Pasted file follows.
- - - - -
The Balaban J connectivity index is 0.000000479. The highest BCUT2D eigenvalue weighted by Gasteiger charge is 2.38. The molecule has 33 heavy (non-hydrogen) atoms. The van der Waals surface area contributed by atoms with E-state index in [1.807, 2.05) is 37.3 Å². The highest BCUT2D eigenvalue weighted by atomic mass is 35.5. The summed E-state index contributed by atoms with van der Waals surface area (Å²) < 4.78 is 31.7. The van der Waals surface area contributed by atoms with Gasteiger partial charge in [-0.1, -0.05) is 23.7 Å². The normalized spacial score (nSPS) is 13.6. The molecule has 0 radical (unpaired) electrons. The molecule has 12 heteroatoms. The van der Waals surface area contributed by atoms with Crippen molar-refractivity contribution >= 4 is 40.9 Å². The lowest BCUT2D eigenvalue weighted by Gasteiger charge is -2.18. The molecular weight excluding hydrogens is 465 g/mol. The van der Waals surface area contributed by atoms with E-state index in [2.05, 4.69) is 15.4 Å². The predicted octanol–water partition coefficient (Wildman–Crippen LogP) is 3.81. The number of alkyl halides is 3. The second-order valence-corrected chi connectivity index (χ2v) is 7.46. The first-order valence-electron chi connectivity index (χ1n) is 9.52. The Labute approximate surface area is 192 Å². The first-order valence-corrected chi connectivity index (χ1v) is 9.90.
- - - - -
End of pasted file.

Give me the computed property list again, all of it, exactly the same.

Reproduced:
The Balaban J connectivity index is 0.000000479. The highest BCUT2D eigenvalue weighted by Gasteiger charge is 2.38. The molecule has 33 heavy (non-hydrogen) atoms. The van der Waals surface area contributed by atoms with E-state index in [1.807, 2.05) is 37.3 Å². The highest BCUT2D eigenvalue weighted by atomic mass is 35.5. The summed E-state index contributed by atoms with van der Waals surface area (Å²) < 4.78 is 31.7. The van der Waals surface area contributed by atoms with Gasteiger partial charge in [-0.1, -0.05) is 23.7 Å². The normalized spacial score (nSPS) is 13.6. The molecule has 0 radical (unpaired) electrons. The molecule has 12 heteroatoms. The van der Waals surface area contributed by atoms with Crippen molar-refractivity contribution >= 4 is 40.9 Å². The lowest BCUT2D eigenvalue weighted by Gasteiger charge is -2.18. The molecular weight excluding hydrogens is 465 g/mol. The van der Waals surface area contributed by atoms with E-state index in [2.05, 4.69) is 15.4 Å². The predicted octanol–water partition coefficient (Wildman–Crippen LogP) is 3.81. The number of alkyl halides is 3. The second-order valence-corrected chi connectivity index (χ2v) is 7.46. The first-order valence-electron chi connectivity index (χ1n) is 9.52. The Labute approximate surface area is 192 Å². The first-order valence-corrected chi connectivity index (χ1v) is 9.90.